In an earlier post, I had written about the new mahjong courses being offered by the People's Association (PA). Actually, I had not fully explained why mahjong is now part of the many courses available in the community clubs and centres (CCs) under the PA. The PA has put together a programme of workshops, courses, and talks under the theme of 'Wellness for Everyone' (see the PA media advisory, designed around on three 'wellness pillars': Eating Well, Being Active, and Thinking Positive). So, under the area of mental wellness, mahjong is one of the intellectual games where courses are being offered (the other games include contract bridge, weiqi, Scrabble, Othello, and Sudoku).
For this collaboration with the PA in offering mahjong courses, I had to do a little research on how to sell the benefits of mahjong. After all, the mahjong courses are offered under a wellness-themed programme, so the connection has to be wellness-related, and I would have to rely on this to convince the CCs to engage me to conduct the courses. I had long been interested in the research on mahjong and its presumed benefits. After all, we have been hearing about how mahjong can help prevent dementia in the elderly (a somewhat poorly qualified claim due to simplification of language). So, are such claims true? Well, with this question in mind, I looked for research articles dealing with this issue.
What I found was interesting: mahjong does seem to have some benefits in the prevention of dementia in the elderly. However, the findings of such research are rather complex. The playing of mahjong belongs to a class of leisure activities known as cognitive activities (including reading, playing musical instruments, painting, etc.); there are other classes of activities studied, namely physical activities and social activities. In general, participation in cognitive leisure activities, and not physical activities, is shown to be associated with a reduced risk of dementia . However, a causal relationship cannot be easily determined due to the nature of the studies. That is to say, it is not possible to say whether participation in such cognitive activities lead to a lower incidence of dementia or participants who do not get dementia prefer to participate in cognitive activities such as the playing of board games.
Studies of leisure activities and dementia in the elderly usually use the playing of board or card games as a particular activity, with no single game specified. A study done on a large group of elderly Chinese in Chongqing, China, did show that specific cognitive activities (playing board games and reading) were associated with a reduced risk of cognitive impairment (i.e. dementia) . For the board game component, it was recognised that mahjong is responsible for the bulk of the experimental score, and the majority of participants played it. Again, the problem in establishing the causal relationship is encountered here, but this Chinese study showed clearly that mahjong does have a connection in a reduced risk of dementia.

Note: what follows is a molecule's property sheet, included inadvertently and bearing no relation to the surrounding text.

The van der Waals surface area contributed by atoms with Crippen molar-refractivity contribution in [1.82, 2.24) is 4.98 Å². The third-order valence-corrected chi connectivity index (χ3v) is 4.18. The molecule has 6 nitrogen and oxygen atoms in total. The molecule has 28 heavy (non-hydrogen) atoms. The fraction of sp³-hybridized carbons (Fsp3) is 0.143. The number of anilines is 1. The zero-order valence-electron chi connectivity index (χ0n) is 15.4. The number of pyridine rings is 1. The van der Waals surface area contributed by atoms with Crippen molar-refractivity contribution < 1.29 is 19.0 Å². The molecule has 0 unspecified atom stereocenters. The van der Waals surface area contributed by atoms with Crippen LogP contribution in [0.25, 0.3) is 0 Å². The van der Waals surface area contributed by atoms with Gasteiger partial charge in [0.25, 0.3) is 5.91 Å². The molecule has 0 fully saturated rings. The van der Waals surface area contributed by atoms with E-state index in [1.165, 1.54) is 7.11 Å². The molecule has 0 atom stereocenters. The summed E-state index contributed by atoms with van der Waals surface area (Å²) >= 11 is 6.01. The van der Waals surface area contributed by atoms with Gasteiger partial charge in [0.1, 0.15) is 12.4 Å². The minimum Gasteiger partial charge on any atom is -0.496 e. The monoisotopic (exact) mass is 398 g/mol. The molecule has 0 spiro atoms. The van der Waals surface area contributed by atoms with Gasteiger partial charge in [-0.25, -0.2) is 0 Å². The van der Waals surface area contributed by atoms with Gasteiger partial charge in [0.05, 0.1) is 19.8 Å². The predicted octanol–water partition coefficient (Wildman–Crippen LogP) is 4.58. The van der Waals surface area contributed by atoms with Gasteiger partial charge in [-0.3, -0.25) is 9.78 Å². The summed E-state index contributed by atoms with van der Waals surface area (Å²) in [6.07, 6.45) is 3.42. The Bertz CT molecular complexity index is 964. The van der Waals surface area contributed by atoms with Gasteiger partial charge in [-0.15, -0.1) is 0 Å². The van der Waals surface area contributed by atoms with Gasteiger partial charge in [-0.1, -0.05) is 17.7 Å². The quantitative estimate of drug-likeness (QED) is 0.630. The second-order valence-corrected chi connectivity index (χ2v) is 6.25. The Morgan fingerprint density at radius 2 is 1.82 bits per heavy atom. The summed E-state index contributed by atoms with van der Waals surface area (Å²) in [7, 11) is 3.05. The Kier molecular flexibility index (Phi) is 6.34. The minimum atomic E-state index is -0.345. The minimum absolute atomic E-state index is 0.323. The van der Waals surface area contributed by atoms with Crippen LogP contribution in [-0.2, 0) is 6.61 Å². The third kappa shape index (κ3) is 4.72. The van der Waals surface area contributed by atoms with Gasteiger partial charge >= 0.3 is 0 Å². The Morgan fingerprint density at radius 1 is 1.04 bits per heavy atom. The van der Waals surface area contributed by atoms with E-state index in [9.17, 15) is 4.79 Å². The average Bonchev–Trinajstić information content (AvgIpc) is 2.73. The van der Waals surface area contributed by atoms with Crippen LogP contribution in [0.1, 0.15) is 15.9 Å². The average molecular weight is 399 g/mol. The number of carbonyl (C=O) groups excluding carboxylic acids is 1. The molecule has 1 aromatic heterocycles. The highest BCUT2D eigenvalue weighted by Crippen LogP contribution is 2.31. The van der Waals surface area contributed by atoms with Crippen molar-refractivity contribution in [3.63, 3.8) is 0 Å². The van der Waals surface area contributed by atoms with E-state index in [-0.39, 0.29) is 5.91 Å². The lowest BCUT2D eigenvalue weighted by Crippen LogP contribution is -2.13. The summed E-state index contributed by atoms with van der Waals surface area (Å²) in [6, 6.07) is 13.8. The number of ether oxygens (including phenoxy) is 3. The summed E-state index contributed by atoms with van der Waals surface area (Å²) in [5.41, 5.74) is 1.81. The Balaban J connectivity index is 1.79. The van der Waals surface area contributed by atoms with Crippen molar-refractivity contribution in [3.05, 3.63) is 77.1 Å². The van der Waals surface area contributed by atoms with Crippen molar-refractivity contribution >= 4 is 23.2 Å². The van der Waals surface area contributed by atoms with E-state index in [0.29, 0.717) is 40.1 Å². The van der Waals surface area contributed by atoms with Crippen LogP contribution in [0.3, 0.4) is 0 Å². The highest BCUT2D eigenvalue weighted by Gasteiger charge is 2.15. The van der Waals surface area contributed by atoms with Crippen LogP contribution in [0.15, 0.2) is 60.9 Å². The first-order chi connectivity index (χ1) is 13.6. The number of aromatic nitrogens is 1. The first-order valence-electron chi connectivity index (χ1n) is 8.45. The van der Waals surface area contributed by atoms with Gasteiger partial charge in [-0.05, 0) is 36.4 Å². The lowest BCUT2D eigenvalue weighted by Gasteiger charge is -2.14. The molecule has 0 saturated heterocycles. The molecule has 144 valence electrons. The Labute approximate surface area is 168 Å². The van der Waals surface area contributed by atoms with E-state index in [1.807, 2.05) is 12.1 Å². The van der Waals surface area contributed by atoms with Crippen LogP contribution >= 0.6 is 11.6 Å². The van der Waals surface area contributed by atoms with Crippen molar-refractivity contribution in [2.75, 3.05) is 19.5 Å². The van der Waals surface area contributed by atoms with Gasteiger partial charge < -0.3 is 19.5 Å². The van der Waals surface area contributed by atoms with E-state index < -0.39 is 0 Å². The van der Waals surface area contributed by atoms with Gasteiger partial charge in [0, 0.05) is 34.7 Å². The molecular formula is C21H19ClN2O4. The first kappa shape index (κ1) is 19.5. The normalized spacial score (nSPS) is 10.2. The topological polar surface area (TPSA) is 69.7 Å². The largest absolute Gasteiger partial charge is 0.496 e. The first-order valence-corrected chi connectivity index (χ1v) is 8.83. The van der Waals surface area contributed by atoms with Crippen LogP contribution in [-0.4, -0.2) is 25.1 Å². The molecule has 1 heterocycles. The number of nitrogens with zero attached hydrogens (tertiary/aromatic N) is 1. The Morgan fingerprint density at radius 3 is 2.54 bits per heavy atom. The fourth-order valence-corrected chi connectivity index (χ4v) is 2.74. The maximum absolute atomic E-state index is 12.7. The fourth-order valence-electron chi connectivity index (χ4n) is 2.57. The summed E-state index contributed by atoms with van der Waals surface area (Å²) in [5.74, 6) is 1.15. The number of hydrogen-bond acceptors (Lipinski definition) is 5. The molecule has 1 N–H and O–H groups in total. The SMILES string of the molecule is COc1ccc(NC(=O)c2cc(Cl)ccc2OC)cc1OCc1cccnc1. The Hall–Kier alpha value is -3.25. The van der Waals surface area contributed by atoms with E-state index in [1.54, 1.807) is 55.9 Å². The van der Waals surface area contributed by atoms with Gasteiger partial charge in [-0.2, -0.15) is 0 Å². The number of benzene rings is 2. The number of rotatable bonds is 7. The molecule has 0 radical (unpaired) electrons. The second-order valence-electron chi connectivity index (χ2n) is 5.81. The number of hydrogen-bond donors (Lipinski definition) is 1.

A different kind of study was conducted in Hong Kong, to explore the effect of mahjong as therapy for people with dementia . The researchers got senior citizens in nursing homes to play either two or four times a week for sixteen weeks. They found this activity to produce improvements in all cognitive tests used. Interestingly, the effects lasted even after the mahjong therapy has stopped for a month.
Now, research on dementia and the prevention of dementia is still ongoing, and there are no firm conclusions as yet on the whys and hows of dementia, much less on the curing or prevention of dementia. We do have some indications of what may seem to help prevent dementia. Mahjong and other board games (or intellectual games) are just a part of these possible methods of preventing dementia.
So, playing mahjong is a good activity for mental wellness. The benefits of mahjong are real, as can be seen from research. I know some people may think, 'But why promote mahjong in particular? Why not other intellectual games?', a response prompted by the unsavoury reputation mahjong has, due to a long-time association with gambling. To this line of thinking, I can only offer this: other games are indeed being offered too at CCs, and mahjong is not being promoted at the expense of the other games. Rather, it is the familiarity of mahjong that would probably appeal to people (in Singapore, at least). There is a particular relevant quote by Mr Lim Boon Heng, Minister in the Prime Minister’s Office and deputy chairman of the PA: 'if there are things they are naturally interested in, and if we can use them, why not? In our context, mahjong is one of those things' with reference to stimulating senior citizens' mental activity (see the context of the quote in this archived ST article in PDF format). [The concern about gambling is somewhat unjustified and deserves some discussion, but that is another subject matter for another post.]
1. Joe Verghese et al., 2003, Leisure activities and the risk of dementia in the elderly, New England Journal of Medicine, 348: 2508–2516.
2. J.Y.J. Wang et al., 2006, Leisure activity and risk of cognitive impairment: the Chongqing aging study, Neurology, 66: 911–913.
3. Cheng Sheung-Tak et al., 2003, An exploratory study of the effect of mahjong on the cognitive functioning of persons with dementia, International Journal of Geriatric Psychiatry, 21: 611–617.